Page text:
Pausing to stare at the patch of sun that is crossing the floor, he remembers his father talking about a woman named Denise and how his face lit up when he did. It wasn’t often but when someone commented on him being a bachelor, he always spoke of “the one that got away” and her name was Denise. Eugene returns his gaze to the box; he gathers the letters uncovering the newspaper page. It’s a page from The London Free Press, from 1973. A page of classifieds and the section that is circled with a pencil is noted Announcements. Under the black banner that precedes the title, is the notice of the wedding of Denise Livingston and ...
Feeling low for how his father must’ve felt he sits down for a moment, the clipping in his lap. Closing his eyes, he can still remember the time when he was six, after the first day at school and he asked Lloyd why he had no mother. That was the first time he heard about Denise. After that every woman he met he would ask if she was Denise and his father would laugh. This was one of his fondest memories, thinking of his father laughing, big hearty chuckles. Grinning he stands again confronting an empty box. Setting it on the floor behind him, he replaces the letters and clipping, thinking to decide on them later, maybe read them, he’d ask Taffy.
He bends to lift the third box, surprised again how heavy it is. Removing the cover, he finds some issues of Field and Stream. A bouquet of old ink stirs as he lifts the top issue from the box. A sensation like a sad warmness flows through him as he rubs his hand over the cover. He has a momentary vision of Lloyd on his rocker, the squeaky wooden one in the kitchen, a cigar in his mouth, cheap glasses half way down his nose as he reads his monthly fishing magazine. Always after supper the day he received it. And the trips he planned to take. Eugene could imagine his husky voice,
“We will fish for sport instead of for our bread. We’ll chase the stubborn salmon, catch him and let him go.”
But they never went. Life had been too busy with the harvest of the sea, housekeeping, school, sports, chores and plain getting by. Thinking of the many things Lloyd gave up for him, the letters on the cover get a little blurry; Eugene tries to blink away the tears and only the tiniest one falls to the glossy page. He takes a deep breath, clearing his mind. Remembering that his father often told him taking a trip was just a wish and wasn’t as important as spending time at home with his son, he smiles as he lifts the dozen that are in the top half of the box to put them to the left of his desk on the floor. That pile will go to a charity.
In the bottom of the box are scribblers. Multicolored testaments to Eugene’s schooling. The top one is from Grade 1, with crude stick people drawn in pencil on the bottom corners. Eugene’s name is neatly printed in large childish letters over the subject line which is blank. Shuffling the collection he notices how the printing of his name changes over the years from rough letters to a tiny cursive script, the same as he uses today. Doodling is evident on all of them. From grade three to grade seven the caricatures are more menacing as they often carry guns or drive heavily armed tanks. The school subjects are mostly math and science, the two classes he loved most in school, the ones he usually had the highest marks in. He’s glad Lloyd didn’t keep the ones for history classes, he liked neither the course nor the teacher, old Mr. Beechum who never ever smiled or said anything nice, no matter what you did it was never good enough.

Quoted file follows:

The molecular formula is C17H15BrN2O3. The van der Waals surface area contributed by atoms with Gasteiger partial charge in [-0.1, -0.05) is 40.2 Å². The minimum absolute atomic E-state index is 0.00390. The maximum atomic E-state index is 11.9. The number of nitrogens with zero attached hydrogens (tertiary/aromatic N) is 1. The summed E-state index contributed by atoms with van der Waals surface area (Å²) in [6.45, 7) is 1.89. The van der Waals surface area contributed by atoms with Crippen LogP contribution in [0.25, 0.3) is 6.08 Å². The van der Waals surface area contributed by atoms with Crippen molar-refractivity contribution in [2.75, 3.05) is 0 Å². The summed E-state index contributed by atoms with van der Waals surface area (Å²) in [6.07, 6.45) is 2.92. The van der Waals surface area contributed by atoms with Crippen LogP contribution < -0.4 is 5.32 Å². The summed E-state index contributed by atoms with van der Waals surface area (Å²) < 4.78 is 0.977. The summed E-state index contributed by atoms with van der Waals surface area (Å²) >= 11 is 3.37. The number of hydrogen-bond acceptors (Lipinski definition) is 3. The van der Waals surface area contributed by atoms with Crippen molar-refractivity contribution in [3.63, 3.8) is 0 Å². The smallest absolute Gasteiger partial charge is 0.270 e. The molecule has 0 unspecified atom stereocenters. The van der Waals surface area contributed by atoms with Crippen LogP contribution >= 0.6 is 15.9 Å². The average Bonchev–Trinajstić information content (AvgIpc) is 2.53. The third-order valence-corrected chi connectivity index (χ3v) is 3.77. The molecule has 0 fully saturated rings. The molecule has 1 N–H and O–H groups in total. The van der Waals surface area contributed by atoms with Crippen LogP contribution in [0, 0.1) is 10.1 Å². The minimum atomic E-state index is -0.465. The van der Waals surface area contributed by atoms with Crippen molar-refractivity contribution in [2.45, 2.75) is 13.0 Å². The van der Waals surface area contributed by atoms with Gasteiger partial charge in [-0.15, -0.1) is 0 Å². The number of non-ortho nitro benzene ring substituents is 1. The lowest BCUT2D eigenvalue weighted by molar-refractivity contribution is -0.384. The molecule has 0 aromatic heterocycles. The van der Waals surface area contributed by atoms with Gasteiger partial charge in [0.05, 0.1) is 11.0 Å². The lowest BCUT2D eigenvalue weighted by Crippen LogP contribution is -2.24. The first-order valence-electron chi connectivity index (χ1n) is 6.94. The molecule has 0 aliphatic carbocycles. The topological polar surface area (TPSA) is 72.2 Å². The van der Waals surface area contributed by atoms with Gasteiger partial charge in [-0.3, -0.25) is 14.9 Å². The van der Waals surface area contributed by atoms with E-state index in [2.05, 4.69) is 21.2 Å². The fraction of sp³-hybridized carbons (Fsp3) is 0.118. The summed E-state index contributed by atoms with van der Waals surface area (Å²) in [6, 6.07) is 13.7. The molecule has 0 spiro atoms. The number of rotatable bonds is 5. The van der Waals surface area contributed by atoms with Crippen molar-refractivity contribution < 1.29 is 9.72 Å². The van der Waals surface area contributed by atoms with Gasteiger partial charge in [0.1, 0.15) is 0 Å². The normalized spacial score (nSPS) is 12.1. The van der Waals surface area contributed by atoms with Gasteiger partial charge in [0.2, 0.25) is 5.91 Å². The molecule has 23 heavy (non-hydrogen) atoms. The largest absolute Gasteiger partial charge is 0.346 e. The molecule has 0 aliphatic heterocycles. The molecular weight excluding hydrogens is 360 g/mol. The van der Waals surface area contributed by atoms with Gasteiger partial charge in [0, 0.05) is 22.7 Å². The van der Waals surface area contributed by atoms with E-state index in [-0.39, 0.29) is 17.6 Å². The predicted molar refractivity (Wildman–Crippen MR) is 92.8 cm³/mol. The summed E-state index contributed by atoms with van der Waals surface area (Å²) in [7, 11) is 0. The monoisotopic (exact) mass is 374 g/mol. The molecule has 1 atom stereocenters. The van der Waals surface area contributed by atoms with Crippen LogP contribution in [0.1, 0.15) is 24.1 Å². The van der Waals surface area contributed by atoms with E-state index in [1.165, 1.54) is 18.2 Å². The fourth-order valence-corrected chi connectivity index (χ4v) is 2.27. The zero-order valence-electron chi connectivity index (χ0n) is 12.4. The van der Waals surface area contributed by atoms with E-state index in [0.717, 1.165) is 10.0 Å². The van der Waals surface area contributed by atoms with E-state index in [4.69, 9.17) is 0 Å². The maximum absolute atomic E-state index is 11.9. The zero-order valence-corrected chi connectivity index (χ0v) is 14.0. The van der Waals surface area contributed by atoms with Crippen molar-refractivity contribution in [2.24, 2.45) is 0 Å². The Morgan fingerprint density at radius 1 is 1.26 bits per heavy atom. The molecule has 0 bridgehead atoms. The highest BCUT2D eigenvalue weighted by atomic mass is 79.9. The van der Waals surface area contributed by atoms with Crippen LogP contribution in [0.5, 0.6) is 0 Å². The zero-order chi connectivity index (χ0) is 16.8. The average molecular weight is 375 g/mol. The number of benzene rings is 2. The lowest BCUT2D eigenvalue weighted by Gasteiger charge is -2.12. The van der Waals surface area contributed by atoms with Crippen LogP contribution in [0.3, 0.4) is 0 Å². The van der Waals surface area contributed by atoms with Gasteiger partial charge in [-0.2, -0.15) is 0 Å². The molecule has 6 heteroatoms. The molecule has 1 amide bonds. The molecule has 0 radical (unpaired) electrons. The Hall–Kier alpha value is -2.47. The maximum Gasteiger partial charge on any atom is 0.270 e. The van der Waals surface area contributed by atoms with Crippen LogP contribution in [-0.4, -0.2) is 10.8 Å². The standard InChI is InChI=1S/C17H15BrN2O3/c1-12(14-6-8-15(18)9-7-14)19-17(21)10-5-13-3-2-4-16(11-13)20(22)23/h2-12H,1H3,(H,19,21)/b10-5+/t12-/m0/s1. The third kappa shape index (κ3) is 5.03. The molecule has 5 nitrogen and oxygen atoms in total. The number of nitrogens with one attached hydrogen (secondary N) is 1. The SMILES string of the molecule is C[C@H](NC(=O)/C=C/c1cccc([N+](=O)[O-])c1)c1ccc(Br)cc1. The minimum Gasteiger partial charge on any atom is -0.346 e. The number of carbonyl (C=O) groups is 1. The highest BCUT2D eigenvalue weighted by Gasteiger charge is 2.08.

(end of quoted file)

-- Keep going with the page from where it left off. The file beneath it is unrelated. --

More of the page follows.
He stops as he reaches the orange colored leaflet from Grade 10. The simple sketches have become mostly hearts with arrows piercing the dormant organs. Quite a few of them have the letters EM L LW. LW are the initials of his first girlfriend. He pauses for a moment to remember Linda, wondering where she is now, she had taken off after graduation with only her back pack bragging that she was going to work her way around the world. Her parents moved to Alberta. One of his friends told him several years ago that she married an African and they were operating an orphanage in Mali but he’s never heard from her. Eugene forgets the rest of the scribblers, removing them from the box to place them in the garbage receptacle, deciding they’re of no value any longer. Placing the empty container on the floor, he stretches to relieve his sore back. Gazing at the last box, he decides to take a break before tackling it.
His office is across the hall from the bathroom and he stops to relieve himself. His three children are at Taffy’s parents for the weekend, he can hear his wife hammering on something in the garage so he doesn’t bother shutting the door. He grins thinking how he never wanted to shut the door when he was small, the bathroom was claustrophobic. Lloyd would growl at him,
“Shut the darn door, nobody wants to hear you tinkling, you do that in private.”
Eugene chuckles as he remembers his reply, with the audacity of a five year old, and how Lloyd laughed at him.
“But we’re both men and we both have pee-pees.”
Heading into the kitchen, he follows the aroma of baked blueberry muffins. There is a plate of them Taffy made this morning on the counter by the fridge. They’re still wrapped in their white crinkled papers, the mushroom like tops are moist and dotted with blue temptation. Yanking open the fridge door, he grabs a can of Pepsi from the bottom shelf, picks the two plumpest muffins to head back to the den.
A gulp or two of the frosty cola, he removes the little skirt from one of the desserts. While he munches on it, he turns on his stereo, changing the cd. Clapton out, Nina Simonne in. Turning the volume low, he returns to the fourth box as the sultriest of voices begins to sing about love. The last box is not as heavy as he heaves it onto the desk. Removing the lid, the first thing he sees is a very old picture album surprised by the fact that he’s never seen it before. Lloyd liked taking pictures keeping them in albums in the living room, but not this one. It’s thick containing black heavy pages that are worn on the edges. The front is dark brown faux leather that is creased and split in spots. Balancing it on the top lip of the box, he opens the cover.
Join me next Friday to find out what else is in the box. Eugene and I will be expecting you.